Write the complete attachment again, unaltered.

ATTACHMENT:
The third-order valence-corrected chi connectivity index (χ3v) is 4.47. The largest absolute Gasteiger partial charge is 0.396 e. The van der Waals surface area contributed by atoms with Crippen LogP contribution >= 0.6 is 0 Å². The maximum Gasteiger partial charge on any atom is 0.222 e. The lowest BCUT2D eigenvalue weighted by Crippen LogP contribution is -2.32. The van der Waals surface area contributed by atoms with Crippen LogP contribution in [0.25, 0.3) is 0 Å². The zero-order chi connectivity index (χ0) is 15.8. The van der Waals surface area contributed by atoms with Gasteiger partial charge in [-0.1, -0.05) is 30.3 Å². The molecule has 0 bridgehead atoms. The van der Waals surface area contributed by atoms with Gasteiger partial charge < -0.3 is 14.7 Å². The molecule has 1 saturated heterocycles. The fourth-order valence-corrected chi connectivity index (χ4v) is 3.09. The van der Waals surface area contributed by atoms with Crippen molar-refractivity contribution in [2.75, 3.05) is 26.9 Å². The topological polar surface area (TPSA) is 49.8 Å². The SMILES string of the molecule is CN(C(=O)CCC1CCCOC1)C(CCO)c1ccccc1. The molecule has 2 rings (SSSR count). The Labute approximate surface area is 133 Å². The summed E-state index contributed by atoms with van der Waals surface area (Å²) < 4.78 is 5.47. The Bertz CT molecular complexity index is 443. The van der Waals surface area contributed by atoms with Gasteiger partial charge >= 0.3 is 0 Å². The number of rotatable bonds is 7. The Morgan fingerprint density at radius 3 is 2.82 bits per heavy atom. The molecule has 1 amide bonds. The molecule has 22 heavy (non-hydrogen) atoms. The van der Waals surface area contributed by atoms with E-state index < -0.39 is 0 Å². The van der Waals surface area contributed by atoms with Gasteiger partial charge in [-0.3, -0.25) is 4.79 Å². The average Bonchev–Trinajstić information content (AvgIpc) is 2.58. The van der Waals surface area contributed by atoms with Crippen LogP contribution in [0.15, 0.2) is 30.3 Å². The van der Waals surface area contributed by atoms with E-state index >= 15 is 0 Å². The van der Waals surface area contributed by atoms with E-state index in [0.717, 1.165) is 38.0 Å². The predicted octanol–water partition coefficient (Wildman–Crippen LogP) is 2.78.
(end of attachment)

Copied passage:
The third-order valence-corrected chi connectivity index (χ3v) is 4.47. The largest absolute Gasteiger partial charge is 0.396 e. The van der Waals surface area contributed by atoms with Crippen LogP contribution >= 0.6 is 0 Å². The maximum Gasteiger partial charge on any atom is 0.222 e. The lowest BCUT2D eigenvalue weighted by Crippen LogP contribution is -2.32. The van der Waals surface area contributed by atoms with Crippen LogP contribution in [0.25, 0.3) is 0 Å². The zero-order chi connectivity index (χ0) is 15.8. The van der Waals surface area contributed by atoms with Gasteiger partial charge in [-0.1, -0.05) is 30.3 Å². The molecule has 0 bridgehead atoms. The van der Waals surface area contributed by atoms with Gasteiger partial charge < -0.3 is 14.7 Å². The molecule has 1 saturated heterocycles. The fourth-order valence-corrected chi connectivity index (χ4v) is 3.09. The van der Waals surface area contributed by atoms with Crippen molar-refractivity contribution in [2.75, 3.05) is 26.9 Å². The topological polar surface area (TPSA) is 49.8 Å². The SMILES string of the molecule is CN(C(=O)CCC1CCCOC1)C(CCO)c1ccccc1. The molecule has 2 rings (SSSR count). The Labute approximate surface area is 133 Å². The summed E-state index contributed by atoms with van der Waals surface area (Å²) < 4.78 is 5.47. The Bertz CT molecular complexity index is 443. The van der Waals surface area contributed by atoms with Gasteiger partial charge >= 0.3 is 0 Å². The number of rotatable bonds is 7. The Morgan fingerprint density at radius 3 is 2.82 bits per heavy atom. The molecule has 1 amide bonds. The molecule has 22 heavy (non-hydrogen) atoms. The van der Waals surface area contributed by atoms with E-state index < -0.39 is 0 Å². The van der Waals surface area contributed by atoms with Gasteiger partial charge in [-0.3, -0.25) is 4.79 Å². The average Bonchev–Trinajstić information content (AvgIpc) is 2.58. The van der Waals surface area contributed by atoms with Crippen LogP contribution in [0.15, 0.2) is 30.3 Å². The van der Waals surface area contributed by atoms with E-state index >= 15 is 0 Å². The van der Waals surface area contributed by atoms with E-state index in [0.717, 1.165) is 38.0 Å². The predicted octanol–water partition coefficient (Wildman–Crippen LogP) is 2.78.